Maui News

EXCLUSIVE LIVE: Mayor Kim Speaks Candidly Amid Ongoing Volcanic Eruption

June 11, 2018, 9:57 AM HST
* Updated June 11, 10:35 AM
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https://www.facebook.com/mauinow/videos/1683129085097967/

June 11 – 7:30 a.m. UPDATE: Maui Now meteorologist Malika Dudley interviews Big Island Mayor Harry Kim LIVE at the Emergency Operations Center in Hilo.

An estimated 400 people are in shelters and at least 600-700 structures have been lost according to Mayor Kim.  “I would not be surprised if it’s over 700,” said Mayor Kim, who noted that the County is currently working on an overlay to confirm just how man structures were lost to the ongoing eruption at Kīlauea volcano’s East Rift Zone.

Mayor Kim was also asked about a new development proposed to help those who have lost homes as a result of lava inundation.  “Last week, it was almost a very sad time for many, many reasons. (There were) people you know who lost everything,” said Mayor Kim after lava inundated Kapoho Bay and the surrounding community.

He said that when you’re young, “losing everything is tragic… but you can see tomorrow, because you’re still young.  When you’re in your 60s or 70s and you lose everything, it’s a different ball game.”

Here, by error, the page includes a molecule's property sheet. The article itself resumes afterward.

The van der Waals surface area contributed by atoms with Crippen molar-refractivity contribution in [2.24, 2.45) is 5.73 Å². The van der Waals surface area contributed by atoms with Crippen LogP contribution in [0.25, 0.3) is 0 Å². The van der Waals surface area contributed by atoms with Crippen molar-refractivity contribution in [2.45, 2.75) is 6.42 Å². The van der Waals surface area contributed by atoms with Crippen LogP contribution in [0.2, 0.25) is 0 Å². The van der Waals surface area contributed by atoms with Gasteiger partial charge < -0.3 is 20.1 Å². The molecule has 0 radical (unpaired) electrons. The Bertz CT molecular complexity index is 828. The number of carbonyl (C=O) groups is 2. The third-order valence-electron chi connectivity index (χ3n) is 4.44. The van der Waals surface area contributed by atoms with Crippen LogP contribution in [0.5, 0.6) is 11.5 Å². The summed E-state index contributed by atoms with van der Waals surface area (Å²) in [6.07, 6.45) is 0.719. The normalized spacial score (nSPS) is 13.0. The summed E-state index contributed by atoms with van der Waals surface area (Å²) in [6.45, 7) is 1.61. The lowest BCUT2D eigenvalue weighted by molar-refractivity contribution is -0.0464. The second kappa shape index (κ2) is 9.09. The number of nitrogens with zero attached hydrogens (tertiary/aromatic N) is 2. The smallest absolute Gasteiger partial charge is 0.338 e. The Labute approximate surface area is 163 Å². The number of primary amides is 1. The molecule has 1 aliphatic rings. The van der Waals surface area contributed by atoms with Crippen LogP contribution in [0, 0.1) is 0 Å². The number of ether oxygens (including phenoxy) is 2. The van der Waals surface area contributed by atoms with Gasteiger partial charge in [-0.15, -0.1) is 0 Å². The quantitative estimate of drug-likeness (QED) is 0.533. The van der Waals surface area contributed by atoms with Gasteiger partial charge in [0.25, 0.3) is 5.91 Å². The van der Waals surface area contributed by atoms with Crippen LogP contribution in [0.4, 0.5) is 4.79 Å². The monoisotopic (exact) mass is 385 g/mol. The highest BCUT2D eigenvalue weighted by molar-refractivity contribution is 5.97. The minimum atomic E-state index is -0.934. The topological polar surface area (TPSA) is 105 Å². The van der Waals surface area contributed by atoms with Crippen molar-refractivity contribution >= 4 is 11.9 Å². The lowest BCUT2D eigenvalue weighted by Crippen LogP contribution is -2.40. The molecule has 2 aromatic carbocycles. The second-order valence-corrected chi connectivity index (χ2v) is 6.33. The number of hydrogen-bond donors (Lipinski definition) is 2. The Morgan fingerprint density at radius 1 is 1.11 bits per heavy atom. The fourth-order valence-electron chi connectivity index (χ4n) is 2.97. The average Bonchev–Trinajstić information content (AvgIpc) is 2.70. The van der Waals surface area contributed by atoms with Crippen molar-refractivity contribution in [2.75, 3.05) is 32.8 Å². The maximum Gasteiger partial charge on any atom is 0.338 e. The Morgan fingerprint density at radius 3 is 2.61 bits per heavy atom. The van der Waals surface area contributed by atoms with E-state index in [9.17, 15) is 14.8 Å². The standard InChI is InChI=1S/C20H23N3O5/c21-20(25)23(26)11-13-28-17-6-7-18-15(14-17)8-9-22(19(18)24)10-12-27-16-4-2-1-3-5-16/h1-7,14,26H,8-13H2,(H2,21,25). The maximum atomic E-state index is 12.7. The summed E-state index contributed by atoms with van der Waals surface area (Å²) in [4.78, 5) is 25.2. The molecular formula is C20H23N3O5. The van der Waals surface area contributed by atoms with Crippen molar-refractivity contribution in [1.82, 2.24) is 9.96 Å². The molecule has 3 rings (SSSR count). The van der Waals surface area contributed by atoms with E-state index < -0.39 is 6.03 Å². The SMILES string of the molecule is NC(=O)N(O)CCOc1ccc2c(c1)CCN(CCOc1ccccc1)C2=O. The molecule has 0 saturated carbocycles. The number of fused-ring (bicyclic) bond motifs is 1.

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“We’re going to try to develop a community so that a person–copying the old days of the Kaikoʻo Tsunami Project–when a person has lost everything and we can document that, we will buy his lot that was covered by lava in exchange for a lot that he can build on,” said Mayor Kim of the vision for a multi-agency rebuilding effort.

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In response to Maui Now’s inquiry about the concerns raised by those who have lost everything, Mayor Kim said many are asking, “What now?  A lot of them in Puna are just middle-income or less–this is all they’ve got.  Along with the loss of their home, they lost their job because their farm is gone, or whatever income they were getting” said Mayor Kim.

Over the weekend, hundreds of contractors gathered to begin construction of a micro-shelter project at Sacred Heart Church in Pāhoa.

The vision was born out of a conversation between concerned community members.  Pāhoa resident Gilbert Aguinaldo, a local Electrical and General Contractor, was discussing his vision for a congregate living space nearby, where people who have been displaced from nearby neighborhoods could continue to recover. On the other end of that conversation was Darryl Oliveira, Safety and Internal Control Manager at HPM Building Supply. Together, they approached Hope Services Hawaii, leasee of 14.5 acres directly below Sacred Heart Catholic Church, to pitch the idea to construct micro-structures there.

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On Saturday, an estimated 200 volunteer contractors along with members of the Hawaii National Guard began construction to build the 20 unit project.

“That’s the beginning of a great, great community program,” said Mayor Kim, who was on hand on Saturday to witness the start of the project.  “It’s the first time I felt really good inside because you see all of this energy. I know it’s the beginning and we have a long ways to go, but we’ll get there.”

*Click on the video above to view the full interview, which includes information on the emotional state of evacuees and some much needed funding to assist with the escalating situation faced by those impacted by the ongoing eruption.

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